When I was young, feminism was about singing “I am strong, I am invincible, I am woman!” We women weren’t weaker than men, physically or emotionally. We were at least as strong, if not stronger. We were women and we were roaring!
Maggie Thatcher was one of those women, even though she never made common cause with post-60s feminism. You know, if any man ever had the temerity to grope Maggie Thatcher, she would have ripped his testicles off . . . and that was before she was five years old. It would have gotten scarier later.
The current generation of feminists, though, are defined by their weakness, not the strength. In the wake of the “groping Trump” media fiesta (a private boast followed by scads of accusations from women who can be proven to be lying or to be Hillary operatives), women have been swarming social media with tales of their being groped too. One of my Leftist Facebook friends stated that she didn’t know any woman who had not been groped.
I said, “I haven’t.”
I was then told by her, and her friends, that I’m in the minority. That the vast number of women have been groped.
I said that there’d be less groping if women responded to a grope by groping the guy back, in the same region, much more painfully (a la Maggie Thatcher).
I was told that I was diminishing women’s pain. That women suffer. That women cannot recover from the experience. That I’d made the women in the conversation who had been groped feel bad about themselves. No one said it, but the word “microaggression” was clearly in the air. Heck, maybe even “macroaggression.” Mind you now, we were not talking about criminal rape or molestation; we were taking about the disgusting (usually drunk) opportunist taking a quick grab.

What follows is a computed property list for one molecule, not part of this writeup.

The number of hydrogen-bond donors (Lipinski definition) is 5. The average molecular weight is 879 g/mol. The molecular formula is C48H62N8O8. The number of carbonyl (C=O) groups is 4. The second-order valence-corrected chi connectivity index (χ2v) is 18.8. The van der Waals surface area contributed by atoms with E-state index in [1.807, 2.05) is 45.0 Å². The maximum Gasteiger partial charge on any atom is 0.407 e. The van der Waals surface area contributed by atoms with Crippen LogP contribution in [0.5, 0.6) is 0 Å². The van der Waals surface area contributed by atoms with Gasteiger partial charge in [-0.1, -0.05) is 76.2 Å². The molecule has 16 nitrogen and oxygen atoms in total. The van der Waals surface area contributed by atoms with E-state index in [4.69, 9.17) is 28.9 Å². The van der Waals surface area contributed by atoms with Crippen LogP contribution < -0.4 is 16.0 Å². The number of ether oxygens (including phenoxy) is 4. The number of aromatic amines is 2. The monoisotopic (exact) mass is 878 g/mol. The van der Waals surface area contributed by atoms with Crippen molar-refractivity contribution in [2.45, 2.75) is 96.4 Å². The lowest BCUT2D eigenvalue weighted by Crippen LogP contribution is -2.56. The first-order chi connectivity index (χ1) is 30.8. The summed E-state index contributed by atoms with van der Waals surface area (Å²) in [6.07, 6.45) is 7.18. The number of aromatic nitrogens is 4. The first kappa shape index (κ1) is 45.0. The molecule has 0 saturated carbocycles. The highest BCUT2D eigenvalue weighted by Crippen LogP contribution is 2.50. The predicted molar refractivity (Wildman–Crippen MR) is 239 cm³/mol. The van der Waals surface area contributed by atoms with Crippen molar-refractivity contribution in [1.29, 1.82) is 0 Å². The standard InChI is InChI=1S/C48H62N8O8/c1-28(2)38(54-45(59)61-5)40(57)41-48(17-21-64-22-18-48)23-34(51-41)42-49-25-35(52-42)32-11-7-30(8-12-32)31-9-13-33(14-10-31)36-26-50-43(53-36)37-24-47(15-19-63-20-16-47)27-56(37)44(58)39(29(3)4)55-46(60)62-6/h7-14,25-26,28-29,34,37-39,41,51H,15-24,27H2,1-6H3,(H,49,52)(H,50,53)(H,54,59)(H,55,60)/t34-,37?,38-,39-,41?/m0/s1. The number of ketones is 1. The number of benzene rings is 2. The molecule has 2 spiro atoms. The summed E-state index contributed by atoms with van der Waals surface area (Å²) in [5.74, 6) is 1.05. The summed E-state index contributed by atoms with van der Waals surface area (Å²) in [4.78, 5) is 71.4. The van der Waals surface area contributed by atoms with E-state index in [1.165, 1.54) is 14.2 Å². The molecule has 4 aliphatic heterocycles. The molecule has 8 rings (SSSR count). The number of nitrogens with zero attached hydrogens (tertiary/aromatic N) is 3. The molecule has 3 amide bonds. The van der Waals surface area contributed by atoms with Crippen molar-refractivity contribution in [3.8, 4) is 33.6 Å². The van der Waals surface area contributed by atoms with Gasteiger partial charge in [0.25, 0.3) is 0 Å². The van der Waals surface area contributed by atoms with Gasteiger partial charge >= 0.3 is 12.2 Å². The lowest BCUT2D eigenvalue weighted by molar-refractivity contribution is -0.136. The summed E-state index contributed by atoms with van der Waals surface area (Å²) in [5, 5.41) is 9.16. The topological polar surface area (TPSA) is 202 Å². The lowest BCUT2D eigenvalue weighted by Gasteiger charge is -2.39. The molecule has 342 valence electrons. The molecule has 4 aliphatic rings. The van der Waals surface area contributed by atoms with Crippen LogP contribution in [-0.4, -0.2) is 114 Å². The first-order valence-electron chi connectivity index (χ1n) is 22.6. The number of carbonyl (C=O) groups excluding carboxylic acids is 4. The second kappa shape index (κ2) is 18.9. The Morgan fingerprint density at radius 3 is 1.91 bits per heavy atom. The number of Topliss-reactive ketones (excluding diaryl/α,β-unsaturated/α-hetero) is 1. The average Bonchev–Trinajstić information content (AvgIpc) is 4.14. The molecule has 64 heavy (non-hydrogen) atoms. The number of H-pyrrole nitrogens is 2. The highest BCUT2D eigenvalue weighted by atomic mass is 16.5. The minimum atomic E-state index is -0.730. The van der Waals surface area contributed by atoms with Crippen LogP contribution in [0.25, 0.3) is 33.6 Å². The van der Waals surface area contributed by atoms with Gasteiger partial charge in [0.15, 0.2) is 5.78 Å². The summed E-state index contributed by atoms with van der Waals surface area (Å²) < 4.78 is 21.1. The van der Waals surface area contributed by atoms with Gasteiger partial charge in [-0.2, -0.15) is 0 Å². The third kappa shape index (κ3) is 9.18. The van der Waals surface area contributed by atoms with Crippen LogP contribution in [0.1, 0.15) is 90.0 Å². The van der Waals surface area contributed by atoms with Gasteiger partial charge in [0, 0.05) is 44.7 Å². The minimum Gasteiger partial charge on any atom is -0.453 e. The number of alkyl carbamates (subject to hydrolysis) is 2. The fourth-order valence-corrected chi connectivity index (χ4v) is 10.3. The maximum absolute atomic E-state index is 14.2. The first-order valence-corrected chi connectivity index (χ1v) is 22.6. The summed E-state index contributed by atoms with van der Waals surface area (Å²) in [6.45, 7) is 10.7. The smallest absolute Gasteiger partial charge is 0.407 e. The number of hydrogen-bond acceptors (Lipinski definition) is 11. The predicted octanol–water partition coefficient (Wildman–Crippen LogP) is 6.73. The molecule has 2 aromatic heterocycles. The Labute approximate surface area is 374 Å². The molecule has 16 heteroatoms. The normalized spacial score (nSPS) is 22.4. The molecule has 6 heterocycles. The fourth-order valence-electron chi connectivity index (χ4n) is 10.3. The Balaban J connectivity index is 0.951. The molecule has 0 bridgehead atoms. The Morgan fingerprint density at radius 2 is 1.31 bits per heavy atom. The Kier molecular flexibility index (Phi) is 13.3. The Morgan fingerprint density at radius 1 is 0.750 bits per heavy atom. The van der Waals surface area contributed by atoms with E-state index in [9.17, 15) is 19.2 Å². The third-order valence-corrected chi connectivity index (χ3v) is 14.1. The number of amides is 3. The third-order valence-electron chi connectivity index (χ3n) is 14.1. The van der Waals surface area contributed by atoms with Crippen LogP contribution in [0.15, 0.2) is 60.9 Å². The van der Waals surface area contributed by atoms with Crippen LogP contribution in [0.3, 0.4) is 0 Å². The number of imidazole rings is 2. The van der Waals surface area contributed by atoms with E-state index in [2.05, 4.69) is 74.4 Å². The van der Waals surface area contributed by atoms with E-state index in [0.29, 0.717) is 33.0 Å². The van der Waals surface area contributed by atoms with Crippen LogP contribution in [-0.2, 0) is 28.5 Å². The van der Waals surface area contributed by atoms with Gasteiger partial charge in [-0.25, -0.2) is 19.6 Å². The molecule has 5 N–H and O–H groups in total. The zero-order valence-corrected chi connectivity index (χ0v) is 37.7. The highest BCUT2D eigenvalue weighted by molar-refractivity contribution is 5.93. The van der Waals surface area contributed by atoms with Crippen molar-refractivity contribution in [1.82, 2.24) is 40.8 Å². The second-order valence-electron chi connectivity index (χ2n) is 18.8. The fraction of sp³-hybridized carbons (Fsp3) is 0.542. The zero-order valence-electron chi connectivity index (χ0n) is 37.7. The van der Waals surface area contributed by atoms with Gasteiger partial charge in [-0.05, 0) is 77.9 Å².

I came away from that exchange convinced that we’ve gone from women who are roaring to women who are whining. These gals, frankly, sickened me with their assertion that women cannot handle what the world sends their way.
So, what’s this have to do with Hillary? Well, after the first debate, Hillary was a victim because Trump interrupted her. I interpreted this to mean that Hillary was too weak to hold her own. Certainly Trump fought back vigorously when Lester Holt kept cutting him off. Paul Ryan showed his weakness when Biden bullied him. Mike Pence, on the other hand, showed Kaine up for a bully and handle it well. No victim there.
Thanks to today’s feminists, the message is that women are total victims: They have no emotional resilience, they’re easily cowed into silence, and a man’s mere presence can intimidate them. Hillary has cheerfully agreed with her followers’ assessment of the situation when it comes to Hillary and men.
My conclusion from all this is that Hillary’s most impassioned followers have made a strong case that Hillary should not be president and, indeed, that no woman should be president. We women are too emotionally and physically fragile to function outside of “safe spaces.” Sure, Hillary’s good in a high school gym with a few dozen screaming fans, but put her on the world stage against Putin (a very dominant man), the Mullahs (men who hate women), or any other male world leader and she won’t be able to handle it. Handling Trump is trauma enough.
Face it: the days of Maggie Thatcher and Golda Meir were a golden age for strong women. We’ve now fallen back to an era of fragile Victorian women who can’t be far from their fainting couches. I don’t want one of those neurotic whiners leading my country.
(And by the way, if you ever meet me, don’t try to grope me. I’m not kidding about groping you back, the hard and painful way.)